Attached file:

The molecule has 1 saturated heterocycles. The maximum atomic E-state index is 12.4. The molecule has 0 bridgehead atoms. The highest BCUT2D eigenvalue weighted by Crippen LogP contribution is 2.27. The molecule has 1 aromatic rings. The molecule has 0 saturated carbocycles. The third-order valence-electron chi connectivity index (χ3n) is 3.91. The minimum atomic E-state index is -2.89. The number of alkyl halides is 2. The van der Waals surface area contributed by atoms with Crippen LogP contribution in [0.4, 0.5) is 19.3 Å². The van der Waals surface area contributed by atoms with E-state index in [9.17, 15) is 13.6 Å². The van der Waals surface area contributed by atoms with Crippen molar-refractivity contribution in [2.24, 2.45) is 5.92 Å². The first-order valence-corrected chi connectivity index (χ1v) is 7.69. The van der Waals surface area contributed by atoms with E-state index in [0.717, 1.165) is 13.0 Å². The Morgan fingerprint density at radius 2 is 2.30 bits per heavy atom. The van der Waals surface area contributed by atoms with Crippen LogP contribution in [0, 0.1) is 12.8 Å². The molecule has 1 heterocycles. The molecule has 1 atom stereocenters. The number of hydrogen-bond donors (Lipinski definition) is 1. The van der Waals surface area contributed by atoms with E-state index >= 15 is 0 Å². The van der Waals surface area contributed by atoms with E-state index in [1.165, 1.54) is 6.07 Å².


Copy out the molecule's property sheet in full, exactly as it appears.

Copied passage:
The molecule has 1 saturated heterocycles. The maximum atomic E-state index is 12.4. The molecule has 0 bridgehead atoms. The highest BCUT2D eigenvalue weighted by Crippen LogP contribution is 2.27. The molecule has 1 aromatic rings. The molecule has 0 saturated carbocycles. The third-order valence-electron chi connectivity index (χ3n) is 3.91. The minimum atomic E-state index is -2.89. The number of alkyl halides is 2. The van der Waals surface area contributed by atoms with Crippen LogP contribution in [0.4, 0.5) is 19.3 Å². The van der Waals surface area contributed by atoms with E-state index in [9.17, 15) is 13.6 Å². The van der Waals surface area contributed by atoms with Crippen molar-refractivity contribution in [2.24, 2.45) is 5.92 Å². The first-order valence-corrected chi connectivity index (χ1v) is 7.69. The van der Waals surface area contributed by atoms with E-state index in [0.717, 1.165) is 13.0 Å². The Morgan fingerprint density at radius 2 is 2.30 bits per heavy atom. The van der Waals surface area contributed by atoms with Crippen LogP contribution in [0, 0.1) is 12.8 Å². The molecule has 1 heterocycles. The molecule has 1 atom stereocenters. The number of hydrogen-bond donors (Lipinski definition) is 1. The van der Waals surface area contributed by atoms with E-state index >= 15 is 0 Å². The van der Waals surface area contributed by atoms with E-state index in [1.165, 1.54) is 6.07 Å².